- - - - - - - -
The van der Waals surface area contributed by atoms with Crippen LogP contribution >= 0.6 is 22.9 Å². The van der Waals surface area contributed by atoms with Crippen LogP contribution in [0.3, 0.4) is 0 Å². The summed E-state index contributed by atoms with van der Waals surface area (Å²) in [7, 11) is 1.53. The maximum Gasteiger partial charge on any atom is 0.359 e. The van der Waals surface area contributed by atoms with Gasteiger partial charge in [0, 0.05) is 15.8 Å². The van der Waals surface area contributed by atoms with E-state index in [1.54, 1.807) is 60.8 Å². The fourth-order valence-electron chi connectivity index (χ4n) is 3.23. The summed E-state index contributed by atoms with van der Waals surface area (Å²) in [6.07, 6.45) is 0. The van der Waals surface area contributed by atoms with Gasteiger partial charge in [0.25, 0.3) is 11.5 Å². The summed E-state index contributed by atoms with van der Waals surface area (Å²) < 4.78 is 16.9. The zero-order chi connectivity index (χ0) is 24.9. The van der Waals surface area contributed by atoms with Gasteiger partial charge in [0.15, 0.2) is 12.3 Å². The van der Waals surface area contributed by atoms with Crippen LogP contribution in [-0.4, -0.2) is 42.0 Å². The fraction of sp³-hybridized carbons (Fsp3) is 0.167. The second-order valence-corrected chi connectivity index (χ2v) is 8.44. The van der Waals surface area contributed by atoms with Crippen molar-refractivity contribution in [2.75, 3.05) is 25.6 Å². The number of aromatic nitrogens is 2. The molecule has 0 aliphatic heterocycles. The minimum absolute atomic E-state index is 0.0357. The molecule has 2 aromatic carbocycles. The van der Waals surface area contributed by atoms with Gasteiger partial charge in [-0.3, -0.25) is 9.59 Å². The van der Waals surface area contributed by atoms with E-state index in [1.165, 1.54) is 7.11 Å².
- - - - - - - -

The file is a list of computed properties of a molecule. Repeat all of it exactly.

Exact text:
The van der Waals surface area contributed by atoms with Crippen LogP contribution >= 0.6 is 22.9 Å². The van der Waals surface area contributed by atoms with Crippen LogP contribution in [0.3, 0.4) is 0 Å². The summed E-state index contributed by atoms with van der Waals surface area (Å²) in [7, 11) is 1.53. The maximum Gasteiger partial charge on any atom is 0.359 e. The van der Waals surface area contributed by atoms with Gasteiger partial charge in [0, 0.05) is 15.8 Å². The van der Waals surface area contributed by atoms with E-state index in [1.54, 1.807) is 60.8 Å². The fourth-order valence-electron chi connectivity index (χ4n) is 3.23. The summed E-state index contributed by atoms with van der Waals surface area (Å²) in [6.07, 6.45) is 0. The van der Waals surface area contributed by atoms with Gasteiger partial charge in [0.25, 0.3) is 11.5 Å². The summed E-state index contributed by atoms with van der Waals surface area (Å²) < 4.78 is 16.9. The zero-order chi connectivity index (χ0) is 24.9. The van der Waals surface area contributed by atoms with Gasteiger partial charge in [0.15, 0.2) is 12.3 Å². The van der Waals surface area contributed by atoms with Crippen LogP contribution in [-0.4, -0.2) is 42.0 Å². The fraction of sp³-hybridized carbons (Fsp3) is 0.167. The second-order valence-corrected chi connectivity index (χ2v) is 8.44. The van der Waals surface area contributed by atoms with Crippen molar-refractivity contribution in [2.75, 3.05) is 25.6 Å². The number of aromatic nitrogens is 2. The molecule has 0 aliphatic heterocycles. The minimum absolute atomic E-state index is 0.0357. The molecule has 2 aromatic carbocycles. The van der Waals surface area contributed by atoms with Gasteiger partial charge in [-0.3, -0.25) is 9.59 Å². The van der Waals surface area contributed by atoms with E-state index in [1.165, 1.54) is 7.11 Å².